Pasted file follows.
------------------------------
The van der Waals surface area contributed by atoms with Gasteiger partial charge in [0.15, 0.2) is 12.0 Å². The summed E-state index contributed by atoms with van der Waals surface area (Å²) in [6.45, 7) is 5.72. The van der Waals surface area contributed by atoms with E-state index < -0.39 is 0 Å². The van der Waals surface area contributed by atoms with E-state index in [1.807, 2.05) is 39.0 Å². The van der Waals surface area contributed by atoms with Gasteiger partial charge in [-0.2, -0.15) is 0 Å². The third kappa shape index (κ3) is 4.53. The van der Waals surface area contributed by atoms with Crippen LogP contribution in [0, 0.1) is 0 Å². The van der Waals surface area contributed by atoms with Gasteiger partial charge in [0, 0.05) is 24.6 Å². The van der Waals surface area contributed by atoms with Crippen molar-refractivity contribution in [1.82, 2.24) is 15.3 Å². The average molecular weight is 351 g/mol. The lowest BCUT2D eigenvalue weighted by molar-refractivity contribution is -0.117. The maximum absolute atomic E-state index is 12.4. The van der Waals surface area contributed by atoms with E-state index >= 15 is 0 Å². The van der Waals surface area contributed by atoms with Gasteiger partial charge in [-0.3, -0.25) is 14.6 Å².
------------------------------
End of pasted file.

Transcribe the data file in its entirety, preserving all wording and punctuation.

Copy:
The van der Waals surface area contributed by atoms with Gasteiger partial charge in [0.15, 0.2) is 12.0 Å². The summed E-state index contributed by atoms with van der Waals surface area (Å²) in [6.45, 7) is 5.72. The van der Waals surface area contributed by atoms with E-state index < -0.39 is 0 Å². The van der Waals surface area contributed by atoms with E-state index in [1.807, 2.05) is 39.0 Å². The van der Waals surface area contributed by atoms with Gasteiger partial charge in [-0.2, -0.15) is 0 Å². The third kappa shape index (κ3) is 4.53. The van der Waals surface area contributed by atoms with Crippen LogP contribution in [0, 0.1) is 0 Å². The van der Waals surface area contributed by atoms with Gasteiger partial charge in [0, 0.05) is 24.6 Å². The van der Waals surface area contributed by atoms with Crippen molar-refractivity contribution in [1.82, 2.24) is 15.3 Å². The average molecular weight is 351 g/mol. The lowest BCUT2D eigenvalue weighted by molar-refractivity contribution is -0.117. The maximum absolute atomic E-state index is 12.4. The van der Waals surface area contributed by atoms with E-state index >= 15 is 0 Å². The van der Waals surface area contributed by atoms with Gasteiger partial charge in [-0.3, -0.25) is 14.6 Å².